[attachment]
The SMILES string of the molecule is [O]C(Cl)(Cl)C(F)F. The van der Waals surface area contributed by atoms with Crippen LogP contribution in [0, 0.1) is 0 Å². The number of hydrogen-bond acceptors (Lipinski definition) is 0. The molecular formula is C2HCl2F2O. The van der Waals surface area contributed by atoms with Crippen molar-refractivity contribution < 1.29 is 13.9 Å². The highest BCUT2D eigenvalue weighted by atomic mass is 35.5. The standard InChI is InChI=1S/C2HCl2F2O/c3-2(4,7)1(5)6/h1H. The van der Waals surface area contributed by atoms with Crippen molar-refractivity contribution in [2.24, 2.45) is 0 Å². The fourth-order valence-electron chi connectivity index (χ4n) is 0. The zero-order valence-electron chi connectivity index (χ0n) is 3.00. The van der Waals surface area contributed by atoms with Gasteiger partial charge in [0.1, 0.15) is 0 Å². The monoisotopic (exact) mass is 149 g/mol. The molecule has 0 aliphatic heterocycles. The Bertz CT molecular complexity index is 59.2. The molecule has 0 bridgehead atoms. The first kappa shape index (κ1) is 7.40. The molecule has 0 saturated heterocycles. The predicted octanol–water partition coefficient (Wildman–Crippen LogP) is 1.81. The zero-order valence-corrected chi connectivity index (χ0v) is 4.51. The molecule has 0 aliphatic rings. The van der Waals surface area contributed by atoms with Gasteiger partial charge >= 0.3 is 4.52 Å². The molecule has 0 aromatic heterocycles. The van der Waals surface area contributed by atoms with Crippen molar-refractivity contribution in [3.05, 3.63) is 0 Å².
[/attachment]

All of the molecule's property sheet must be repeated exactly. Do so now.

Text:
The SMILES string of the molecule is [O]C(Cl)(Cl)C(F)F. The van der Waals surface area contributed by atoms with Crippen LogP contribution in [0, 0.1) is 0 Å². The number of hydrogen-bond acceptors (Lipinski definition) is 0. The molecular formula is C2HCl2F2O. The van der Waals surface area contributed by atoms with Crippen molar-refractivity contribution < 1.29 is 13.9 Å². The highest BCUT2D eigenvalue weighted by atomic mass is 35.5. The standard InChI is InChI=1S/C2HCl2F2O/c3-2(4,7)1(5)6/h1H. The van der Waals surface area contributed by atoms with Crippen molar-refractivity contribution in [2.24, 2.45) is 0 Å². The fourth-order valence-electron chi connectivity index (χ4n) is 0. The zero-order valence-electron chi connectivity index (χ0n) is 3.00. The van der Waals surface area contributed by atoms with Gasteiger partial charge in [0.1, 0.15) is 0 Å². The monoisotopic (exact) mass is 149 g/mol. The molecule has 0 aliphatic heterocycles. The Bertz CT molecular complexity index is 59.2. The molecule has 0 bridgehead atoms. The first kappa shape index (κ1) is 7.40. The molecule has 0 saturated heterocycles. The predicted octanol–water partition coefficient (Wildman–Crippen LogP) is 1.81. The zero-order valence-corrected chi connectivity index (χ0v) is 4.51. The molecule has 0 aliphatic rings. The van der Waals surface area contributed by atoms with Gasteiger partial charge >= 0.3 is 4.52 Å². The molecule has 0 aromatic heterocycles. The van der Waals surface area contributed by atoms with Crippen molar-refractivity contribution in [3.05, 3.63) is 0 Å².